Finance leaders face a unique challenge in the months ahead as organizations pivot strategies and chart their steps forward from a disruptive period. The changes to how we work affected a number of routine operational functions, and as the dust settles on how many of those arrangements stay virtual versus how many end up coming back in person, there may unique opportunities to reallocate and optimize investments in traditional “cost centers.”
Internal audit is one such area to consider in part because the risk management function was particularly affected by the remote work scenarios. The following questions may help guide conversations about how to evaluate your internal audit function and internal audit spend in light of the new environment.
Is My Internal Audit Team Adapting to the Changes in the Risk Environment?
Your organization’s internal controls may have had to change during the remote work environment and those changes should be well-documented. How the internal audit is performed also had to change because elements of the internal audit may have traditionally relied on internal auditors being physically onsite at your organization.
To facilitate more remote internal audit work, many teams relied more heavily on technology tools. The use of technology in internal audit such as governance, risk and compliance (GRC) tools was happening well-before the pandemic. Technology’s role in the process became even more important when teams were forced to work virtually. GRC tools help to electronically facilitate requests for documents, testing, and results. This enables internal audit teams and management to monitor progress in real time. If your organization has been on the fence about whether to enable its internal audit team by investing in additional GRC technologies, now may be the time to build out your GRC system and capabilities. Organizations with internal audit functions that use GRC tools regularly tend to experience better work-flow and project management, shorter onboarding times leading up to the internal audit testing. Additionally, multiple users can simultaneously contribute to the documentation preparation process will perfect version control is maintained.
Do My Internal Audit Results Connect Risks to Broader Strategies?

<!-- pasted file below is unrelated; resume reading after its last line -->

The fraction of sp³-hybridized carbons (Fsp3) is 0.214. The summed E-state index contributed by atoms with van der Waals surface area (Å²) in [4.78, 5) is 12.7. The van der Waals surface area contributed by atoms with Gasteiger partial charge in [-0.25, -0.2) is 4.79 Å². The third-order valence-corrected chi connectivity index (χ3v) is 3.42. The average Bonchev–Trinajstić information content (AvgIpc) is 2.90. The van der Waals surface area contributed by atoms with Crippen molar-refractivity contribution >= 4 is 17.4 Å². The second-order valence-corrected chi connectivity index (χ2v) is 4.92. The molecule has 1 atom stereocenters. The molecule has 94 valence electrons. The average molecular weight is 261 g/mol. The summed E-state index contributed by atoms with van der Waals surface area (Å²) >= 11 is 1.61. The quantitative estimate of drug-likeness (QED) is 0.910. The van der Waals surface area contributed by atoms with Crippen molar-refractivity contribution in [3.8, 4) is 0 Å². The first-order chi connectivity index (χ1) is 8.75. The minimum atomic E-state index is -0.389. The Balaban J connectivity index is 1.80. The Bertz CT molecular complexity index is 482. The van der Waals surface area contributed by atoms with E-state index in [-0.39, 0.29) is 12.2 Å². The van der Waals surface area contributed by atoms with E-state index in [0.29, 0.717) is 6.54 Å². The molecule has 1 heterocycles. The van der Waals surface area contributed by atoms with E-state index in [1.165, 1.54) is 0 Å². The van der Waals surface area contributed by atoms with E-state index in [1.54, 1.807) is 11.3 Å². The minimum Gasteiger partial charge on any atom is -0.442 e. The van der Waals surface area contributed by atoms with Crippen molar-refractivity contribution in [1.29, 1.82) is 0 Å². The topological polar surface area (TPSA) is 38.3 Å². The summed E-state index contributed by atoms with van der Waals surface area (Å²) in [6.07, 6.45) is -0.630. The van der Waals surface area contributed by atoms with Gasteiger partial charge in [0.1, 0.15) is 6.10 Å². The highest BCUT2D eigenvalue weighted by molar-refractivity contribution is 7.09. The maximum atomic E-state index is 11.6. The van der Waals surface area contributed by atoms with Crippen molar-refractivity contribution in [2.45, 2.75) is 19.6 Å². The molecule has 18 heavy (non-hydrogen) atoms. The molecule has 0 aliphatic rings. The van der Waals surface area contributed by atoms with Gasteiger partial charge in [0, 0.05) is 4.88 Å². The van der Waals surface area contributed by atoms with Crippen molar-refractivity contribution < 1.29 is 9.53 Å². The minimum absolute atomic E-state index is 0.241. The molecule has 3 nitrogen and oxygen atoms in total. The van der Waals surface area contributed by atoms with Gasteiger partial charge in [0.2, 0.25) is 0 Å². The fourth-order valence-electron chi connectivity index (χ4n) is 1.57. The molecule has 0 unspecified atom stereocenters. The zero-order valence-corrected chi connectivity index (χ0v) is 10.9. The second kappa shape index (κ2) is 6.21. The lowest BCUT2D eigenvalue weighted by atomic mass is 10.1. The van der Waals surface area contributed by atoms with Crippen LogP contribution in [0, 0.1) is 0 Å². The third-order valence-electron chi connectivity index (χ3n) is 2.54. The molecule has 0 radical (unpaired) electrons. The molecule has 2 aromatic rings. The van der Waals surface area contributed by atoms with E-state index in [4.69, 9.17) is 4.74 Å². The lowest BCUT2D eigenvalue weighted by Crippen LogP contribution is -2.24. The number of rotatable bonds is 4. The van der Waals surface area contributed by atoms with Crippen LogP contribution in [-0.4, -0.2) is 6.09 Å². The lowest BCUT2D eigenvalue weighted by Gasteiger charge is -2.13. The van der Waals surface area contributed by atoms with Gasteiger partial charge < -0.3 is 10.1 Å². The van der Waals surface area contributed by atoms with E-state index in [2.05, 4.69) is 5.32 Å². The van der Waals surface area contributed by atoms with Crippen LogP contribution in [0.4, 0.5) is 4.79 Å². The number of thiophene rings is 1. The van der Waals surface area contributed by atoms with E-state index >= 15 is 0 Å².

Internal audit technologies help to automate some of the functions traditionally performed by an internal audit team but they often need more interpretation to connect what the results say to the organization’s broader strategies and efforts. When considering internal audit budgets and staffing levels, finance leaders should consider whether they are getting additional insight from their internal audit findings beyond the results produced by the tools. For example, do the results indicate that the organization should rethink its internal controls? Your internal audit team members can help illustrate how containment or exploitation of risks benefits the organization’s bottom line.
Does My Internal Audit Team Have the Right Skill-Set?
Taking a closer look at your internal audit department may reveal a skills gap. Rapid technology changes such as cyber risk, cloud computing, block chain, AI and the prevalence of GRC tools and growing use of data analytics within in the internal audit process has caused many seasoned professionals to retire or change fields rather than adapting and developing new skills needed to meet the standards of knowledge and capabilities. Identifying talent with the necessary skills has been an issue across the board.
Replacing talent and team members on their way to retirement will also not be easy if your organization is tightening its financial spend. Seasoned professionals for higher-level positions aren’t easy to find, especially on a budget. But because remote work capabilities have been enhanced over the past year, you may be able to expand your geographic search for employees to find the right fit at the right price point in a market you wouldn’t have considered in the past. Another build-the-bench strategy is through co-sourcing or outsourcing internal audit work. The true benefit to looking externally is the flexibility to scale a team up or down as needed and apply the right skill set (e.g., Supply Chain, revenue, Cyber, e-commerce, etc.) to the process(es).
Bottom Line: Internal Audit Can Innovate
Changes have been happening over the past year that may make it time to rethink the approach to the internal audit function. Finance professionals who understand some of the shifts that have been happening can help their organization prioritize the risk management investments their organization should be making. Our modern internal audit playbook illustrates more of these changes and for additional insights, contact a member of our team.
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